Remember that not everyone follows politics that closely, so their impressions aren’t always based on watching CPAC or reading op-eds from dedicated Ottawa journalists. To them, Harper and Mulcair appear similar: smart, angry old white men. Trudeau, by virtue of his youthful, upbeat personality, physically symbolizes change.
He also doesn’t come across as just another politician. Consider Rob Ford. This is not a smart man. He wasn’t good on policy. He wasn’t coherent. Or sober. But he could tap into people’s emotions and establish himself as a real person, someone his core supporters, ‘Ford Nation’ could relate to. It may have been like watching the ghost of Chris Farley in some weird sequel to Black Sheep, but he won in 2010 with almost 50% of the vote, and in 2014 he was in contention until he switched with his brother. Everyone knew he smoked crack. Everyone saw his drunken antics on YouTube, and he still outpolled Olivia freakin’ Chow!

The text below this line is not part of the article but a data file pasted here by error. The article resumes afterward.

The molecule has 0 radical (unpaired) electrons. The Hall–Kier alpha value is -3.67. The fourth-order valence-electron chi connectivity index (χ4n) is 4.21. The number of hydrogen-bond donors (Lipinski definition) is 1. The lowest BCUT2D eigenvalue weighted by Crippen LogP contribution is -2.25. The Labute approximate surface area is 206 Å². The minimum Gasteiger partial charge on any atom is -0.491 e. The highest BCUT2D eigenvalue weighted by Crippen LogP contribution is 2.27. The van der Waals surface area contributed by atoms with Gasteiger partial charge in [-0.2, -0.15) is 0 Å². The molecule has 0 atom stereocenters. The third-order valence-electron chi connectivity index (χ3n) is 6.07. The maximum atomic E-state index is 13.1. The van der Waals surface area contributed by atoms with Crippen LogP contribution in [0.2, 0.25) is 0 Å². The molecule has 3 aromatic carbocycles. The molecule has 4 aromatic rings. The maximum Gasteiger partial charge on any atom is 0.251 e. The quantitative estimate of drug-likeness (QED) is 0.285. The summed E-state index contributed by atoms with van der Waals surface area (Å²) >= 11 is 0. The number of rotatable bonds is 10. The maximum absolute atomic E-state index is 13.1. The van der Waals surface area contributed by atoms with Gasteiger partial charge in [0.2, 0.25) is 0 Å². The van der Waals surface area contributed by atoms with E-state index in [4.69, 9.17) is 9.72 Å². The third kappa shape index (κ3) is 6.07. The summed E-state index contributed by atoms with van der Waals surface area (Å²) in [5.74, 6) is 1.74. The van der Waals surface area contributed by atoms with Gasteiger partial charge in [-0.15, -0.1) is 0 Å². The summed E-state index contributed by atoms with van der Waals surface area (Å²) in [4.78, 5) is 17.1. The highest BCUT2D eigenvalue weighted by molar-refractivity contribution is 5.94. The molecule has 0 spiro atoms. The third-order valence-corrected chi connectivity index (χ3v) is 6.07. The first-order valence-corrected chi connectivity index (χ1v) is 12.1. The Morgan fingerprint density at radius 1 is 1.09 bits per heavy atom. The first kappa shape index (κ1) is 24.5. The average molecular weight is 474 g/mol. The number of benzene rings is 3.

What Trudeau and Ford both have in common is that they have this ability to come across as something other than a politician. When they speak, for all the ‘bozo eruptions’, it seems like you’re hearing an honest opinion instead of carefully considered talking points. This honesty helps them connect with people cynical about politics.
Only 61% of voters voted in the last election. Now, some people just ain’t gonna vote. Some are too busy, some don’t see anything worth voting for, some want to punish a party or candidate. And there is definitely a large chunk that are just like, “Fuck politics, it’s boring.” I’d give a conservative estimate of around 15% of voters ain’t gonna vote no matter what, since we’ve never even gotten 80% turnout in a federal election.